Item description for This Hebrew Lord by John Shelby Spong...
Overview Newly revised by its bestselling author, this groundbreaking classic reveals the Jesus "behind the language of myth, magic, and superstition". Spong illuminates the "figure who stands at the center of all that the Christian Church is" by exploring Jesus under the light of the Hebrew tradition into which he was born.
Publishers Description In This Study I Found A Lord, a center for my being. Behind the supernatural framework of the first century...I discover a life I wanted to know; a life that possessed a power I wanted to possess; a freedom, a wholeness for which I had yearned for years."Illuminating the "figure who stands at the center of all the Christian Church is," John Shelby Spong explores Jesus under the light of the Hebrew tradition into which he was born. Candid, personal, and soundly argued, this is Spong's spiritual and intellectual pilgrimaged to the Christ he discovered in Jesus of Nazareth.
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John Shelby Spong was the Episcopal Bishop of Newark before his retirement in 2000. As a visiting lecturer at Harvard and at universities and churches throughout the English-speaking world, he is one of the leading spokespersons for liberal Christianity. His books include Re-Claiming the Bible for a Non-Religious World, Jesus for the Non-Religious, A New Christianity for a New World, Rescuing the Bible from Fundamentalism, Why Christianity Must Change or Die and his autobiography, Here I Stand. He has initiated landmark discussions of controversies within the church and has become an outspoken advocate for change.
John Shelby Spong currently resides in Newark, in the state of New Jersey. John Shelby Spong was born in 1931.
Reviews - What do customers think about This Hebrew Lord?
Modern and ancient world views Jun 15, 2005
Spong aims to remove the layers of church varnish and restore the real Hebrew Jesus. Worthy aims but Spong utterly fails and fails in a dishonest fashion.
His removal of church varnish primarily consists of asserting a modern, liberal view of Jesus, which Spong states to be his "personal" one. The fact that it is modern or personal neither makes it wrong or right. But, informed critique of church dogma and doctrine is almost entirely lacking.
Instead, Spong relies on a counter-point between traditional church teachings and what he claims to be the authentic, Hebrew Jesus.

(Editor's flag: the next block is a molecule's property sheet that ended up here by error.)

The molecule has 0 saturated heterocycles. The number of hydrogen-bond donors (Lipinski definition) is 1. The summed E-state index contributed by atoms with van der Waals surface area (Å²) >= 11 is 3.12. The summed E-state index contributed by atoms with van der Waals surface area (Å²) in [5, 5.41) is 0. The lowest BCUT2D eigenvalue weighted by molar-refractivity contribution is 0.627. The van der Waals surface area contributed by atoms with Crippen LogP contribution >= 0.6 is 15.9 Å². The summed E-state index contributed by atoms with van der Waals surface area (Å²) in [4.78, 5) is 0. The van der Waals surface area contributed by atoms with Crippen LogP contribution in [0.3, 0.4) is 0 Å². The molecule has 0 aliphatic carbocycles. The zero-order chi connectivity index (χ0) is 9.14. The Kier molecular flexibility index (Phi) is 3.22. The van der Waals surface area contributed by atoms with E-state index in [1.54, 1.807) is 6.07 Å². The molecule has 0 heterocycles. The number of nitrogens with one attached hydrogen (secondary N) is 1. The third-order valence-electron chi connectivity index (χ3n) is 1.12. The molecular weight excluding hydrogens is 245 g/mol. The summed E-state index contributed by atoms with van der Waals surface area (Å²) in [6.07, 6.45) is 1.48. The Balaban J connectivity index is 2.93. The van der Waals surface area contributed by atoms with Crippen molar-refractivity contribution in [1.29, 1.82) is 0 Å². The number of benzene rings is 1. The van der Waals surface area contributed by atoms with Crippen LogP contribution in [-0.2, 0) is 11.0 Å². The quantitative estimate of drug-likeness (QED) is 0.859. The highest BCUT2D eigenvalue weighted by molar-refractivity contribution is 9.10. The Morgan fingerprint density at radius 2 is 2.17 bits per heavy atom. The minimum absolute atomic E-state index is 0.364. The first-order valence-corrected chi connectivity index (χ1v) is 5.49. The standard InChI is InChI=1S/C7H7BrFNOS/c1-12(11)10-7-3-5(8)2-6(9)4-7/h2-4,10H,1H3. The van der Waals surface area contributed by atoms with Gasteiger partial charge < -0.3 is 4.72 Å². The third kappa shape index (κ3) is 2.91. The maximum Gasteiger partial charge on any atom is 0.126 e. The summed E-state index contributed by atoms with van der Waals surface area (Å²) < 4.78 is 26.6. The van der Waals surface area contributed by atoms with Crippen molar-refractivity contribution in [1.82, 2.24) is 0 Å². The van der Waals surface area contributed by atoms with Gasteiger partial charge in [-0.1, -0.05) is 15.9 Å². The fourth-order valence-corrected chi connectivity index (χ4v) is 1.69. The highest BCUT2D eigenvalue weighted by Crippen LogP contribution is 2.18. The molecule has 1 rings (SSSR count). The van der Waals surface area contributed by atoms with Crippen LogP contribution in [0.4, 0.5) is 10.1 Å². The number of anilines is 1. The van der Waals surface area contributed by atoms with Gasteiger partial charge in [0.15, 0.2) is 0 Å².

In this he reflects some trends in New Testament studies and, conveniently finds the authentic Hebrew Jesus attunes to his (Spong's) modern sensibilities.
One might smell a rat and, indeed, it is here that Spong's argument becomes dishonest. His method essentially is to discard miracles and all that inconvenent stuff and emphasise "love" as the real Jesus. But Spong is performing no more than a conjuring trick.
If we are to place Jesus in context then we must do more than project some 20th/21st century mindset and nice words back onto the 1stC. Hebrew context demands an understanding of the tenach (Old Testament) and how Jesus (Yeshuah) saw himself in relation to them.
If one bothers to understand the context properly (which Spong does not), then it becomes clear that Yeshuah, even from his first quoted words as a child in the temple and His first miracle of healing the lepers (which did not occur according to Spong), saw and presented Himself as the Messiah. The Messiah in the tenach is to heal the breach of covenant between the Lord and Israel.
Concepts such as peace and love (in terms of the Hebrew tenach, not exposition of Greek words in the N.T.) can only be understood in terms of covenant. Peace and love only occur within covenant relationship. Actiosn that break covenant are, by definition, violence. This is quite different from the modern mind set and usage of these terms. Covenant, and obedience (about which Yeshuah spoke often) is the yardstick.
That is why so many at the time found encounter with Yeshuah disconcerting. When we are presented with truth as the yardstick, our vain imaginings are challenged. Even John the Baptist had to be told not to be offended by Yeshuah.